Last month I strived to cover the welcome surprises found among the many documents and items found at the Jamestown Armory during my very favorite Covid project, documenting the National Guard enlistments. In Part 1 I had expounded on a puzzling letter from our own collection to Reuben “Earle” Fenton from the Capt. of the Fenton Guards thanking him for the gift of a metal cabinet for the storage of firearms. After mentioning the item to SSG Weaver an ensuing search had turned up no results, but a later search for yet another Fenton related item unexpectedly turned up the pistol safe made by Fenton Metallic, a company owned by Earle. The end of part 1 was the joyous announcement that the NYS Director of Military History approved the loan of the safe from the Armory to be part of the Fenton Furniture Exhibit, and that it had arrived. Very exciting!
Little treasures of the Fenton family connections were found here and there – like the “Duties Performed by the National Guard” – Ho Hum, right? Well, mostly, but, as I read the documented duties performed on July 4, 1934, my eyes were bulging, I’m sure. The Guards took part in a Parade, not unusual for the Fourth of July. But, the parade ended at the Fenton Mansion where they stood at attention for the unveiling ceremonies of Gov. Fenton’s statue, a gift in memoriam to the Gov. and City as instructed in Lillian Fenton’s recent will, a pact she and Earle undoubtedly had made before his death.
From our own resources we know that the Guards were also officially present years earlier in August 1885 when Gov. Fenton died and was “Laid out” in the Drawing Room niche until his burial. During public hours a Guard was posted at the head and foot of the coffin, while others were posted at the doorways and entrances. They kept vigil at the outside entrances at night, and all Fenton Guards escorted the funeral procession by forming a rectangle around the outer edge of the bereaved family and invited guest portion of the procession.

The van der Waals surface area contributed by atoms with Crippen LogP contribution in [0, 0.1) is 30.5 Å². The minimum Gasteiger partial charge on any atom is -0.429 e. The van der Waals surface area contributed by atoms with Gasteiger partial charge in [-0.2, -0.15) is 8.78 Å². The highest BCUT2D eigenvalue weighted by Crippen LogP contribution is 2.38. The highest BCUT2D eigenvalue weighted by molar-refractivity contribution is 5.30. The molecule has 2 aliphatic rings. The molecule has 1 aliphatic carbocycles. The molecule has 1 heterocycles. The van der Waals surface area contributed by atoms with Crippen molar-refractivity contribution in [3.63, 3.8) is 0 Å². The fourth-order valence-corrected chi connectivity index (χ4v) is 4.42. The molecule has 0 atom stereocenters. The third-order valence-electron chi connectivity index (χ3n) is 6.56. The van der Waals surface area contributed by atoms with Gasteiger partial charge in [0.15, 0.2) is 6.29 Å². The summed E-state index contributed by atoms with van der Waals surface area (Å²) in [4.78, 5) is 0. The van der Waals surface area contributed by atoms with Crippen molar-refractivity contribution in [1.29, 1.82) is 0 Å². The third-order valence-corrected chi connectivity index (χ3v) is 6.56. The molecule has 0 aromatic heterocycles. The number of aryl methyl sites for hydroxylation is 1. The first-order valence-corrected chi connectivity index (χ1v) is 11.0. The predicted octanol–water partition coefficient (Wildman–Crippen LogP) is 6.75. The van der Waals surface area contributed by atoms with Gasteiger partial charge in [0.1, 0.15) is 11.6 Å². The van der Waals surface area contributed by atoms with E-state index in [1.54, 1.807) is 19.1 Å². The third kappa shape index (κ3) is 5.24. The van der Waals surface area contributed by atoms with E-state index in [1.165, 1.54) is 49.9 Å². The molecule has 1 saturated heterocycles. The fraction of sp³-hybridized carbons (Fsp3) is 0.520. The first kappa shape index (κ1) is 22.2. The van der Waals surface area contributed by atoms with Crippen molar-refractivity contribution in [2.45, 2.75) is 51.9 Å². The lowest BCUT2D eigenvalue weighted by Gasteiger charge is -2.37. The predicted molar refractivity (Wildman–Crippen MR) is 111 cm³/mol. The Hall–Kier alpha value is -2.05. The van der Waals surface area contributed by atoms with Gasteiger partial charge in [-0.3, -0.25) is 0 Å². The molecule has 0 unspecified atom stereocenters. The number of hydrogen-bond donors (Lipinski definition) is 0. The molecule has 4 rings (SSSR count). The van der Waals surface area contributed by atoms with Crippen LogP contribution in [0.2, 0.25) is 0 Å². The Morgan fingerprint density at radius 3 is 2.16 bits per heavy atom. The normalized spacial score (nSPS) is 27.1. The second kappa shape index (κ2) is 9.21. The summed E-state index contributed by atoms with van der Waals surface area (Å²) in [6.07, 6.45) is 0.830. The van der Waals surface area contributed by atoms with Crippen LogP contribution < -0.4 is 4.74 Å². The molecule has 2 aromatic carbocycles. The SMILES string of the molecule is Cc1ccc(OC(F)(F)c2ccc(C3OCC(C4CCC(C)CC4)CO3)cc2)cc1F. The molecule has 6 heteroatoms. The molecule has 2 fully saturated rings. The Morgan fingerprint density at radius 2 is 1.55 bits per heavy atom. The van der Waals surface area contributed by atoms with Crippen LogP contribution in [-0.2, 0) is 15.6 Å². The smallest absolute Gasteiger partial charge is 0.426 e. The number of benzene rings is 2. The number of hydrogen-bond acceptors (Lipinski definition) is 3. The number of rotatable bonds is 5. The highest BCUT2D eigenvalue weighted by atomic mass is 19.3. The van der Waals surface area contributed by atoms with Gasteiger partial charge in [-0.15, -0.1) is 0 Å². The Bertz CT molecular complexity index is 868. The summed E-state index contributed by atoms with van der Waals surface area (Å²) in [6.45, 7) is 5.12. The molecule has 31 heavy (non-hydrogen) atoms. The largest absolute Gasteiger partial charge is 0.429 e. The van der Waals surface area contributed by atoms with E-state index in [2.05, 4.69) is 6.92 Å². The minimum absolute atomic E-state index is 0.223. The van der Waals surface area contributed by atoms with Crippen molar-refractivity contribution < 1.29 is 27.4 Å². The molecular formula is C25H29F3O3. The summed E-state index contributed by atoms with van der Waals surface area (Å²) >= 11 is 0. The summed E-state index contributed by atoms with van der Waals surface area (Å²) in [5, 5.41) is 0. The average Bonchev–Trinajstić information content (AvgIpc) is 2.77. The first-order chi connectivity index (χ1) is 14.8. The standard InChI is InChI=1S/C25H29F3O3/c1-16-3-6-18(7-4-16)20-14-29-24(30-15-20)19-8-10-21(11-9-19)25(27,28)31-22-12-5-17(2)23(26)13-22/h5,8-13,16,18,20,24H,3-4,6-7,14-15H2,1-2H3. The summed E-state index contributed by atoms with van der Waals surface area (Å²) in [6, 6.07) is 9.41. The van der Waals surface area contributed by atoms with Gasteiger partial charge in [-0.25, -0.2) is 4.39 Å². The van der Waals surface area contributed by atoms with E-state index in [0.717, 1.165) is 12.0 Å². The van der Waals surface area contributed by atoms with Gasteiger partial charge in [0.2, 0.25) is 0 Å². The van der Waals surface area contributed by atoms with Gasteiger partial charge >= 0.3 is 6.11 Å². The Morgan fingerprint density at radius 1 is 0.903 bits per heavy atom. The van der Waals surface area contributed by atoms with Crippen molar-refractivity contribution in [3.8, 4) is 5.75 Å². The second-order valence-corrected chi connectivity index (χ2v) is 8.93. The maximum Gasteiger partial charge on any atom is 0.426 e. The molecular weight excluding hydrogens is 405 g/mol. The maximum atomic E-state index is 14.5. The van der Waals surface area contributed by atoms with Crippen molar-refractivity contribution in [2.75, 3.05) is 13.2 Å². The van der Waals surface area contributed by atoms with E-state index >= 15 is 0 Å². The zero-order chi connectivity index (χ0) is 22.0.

This same process was repeated when Earle contracted a fever and died just prior to his 30th birthday, while traveling abroad with his wife, Lillian, in May of 1895. Additionally, the Fenton Guards also posted a 24 hour Guard at the Fenton Mausoleum in Lake View Cemetery for a month because Lillian also became ill and couldn’t travel home from Naples, Italy with Earle’s body. When she returned, the final funeral obsequies were observed. The whole contingent of Fenton Guards were present for each of Earle’s funerals.
A room at the Armory, which has been set aside for historical items, also contains a memorial to CPT. Gordon Hess, whose suspicious death occurred at Fort Knox, KY, in 1998.
This same room has a large portrait of Gov. Fenton hanging on the wall, and was a surprise to me. It was painted by William A Greaves in 1878. Many prominent residents of the area have been the subject of this prolific artist.
Coincidentally, or not, a portrait of Daniel Post resides in the Fenton collection, also painted in 1878 by Greaves. Post was the editor of the Jamestown Journal from 1877 to the early 1880’s and went to Europe in 1878, as then Ex-Senator Reuben Fenton’s Private Secretary, to attend the International Monetary Conference in Paris. He may have been best known in Jamestown as Capt. Daniel Post, a member of the Fenton Guards 13th Separate Company when it was called into the service of the Federal Government in 1898 during the Spanish American War.
Stay tuned for Part 3 in the April Walnut Press Newsletter.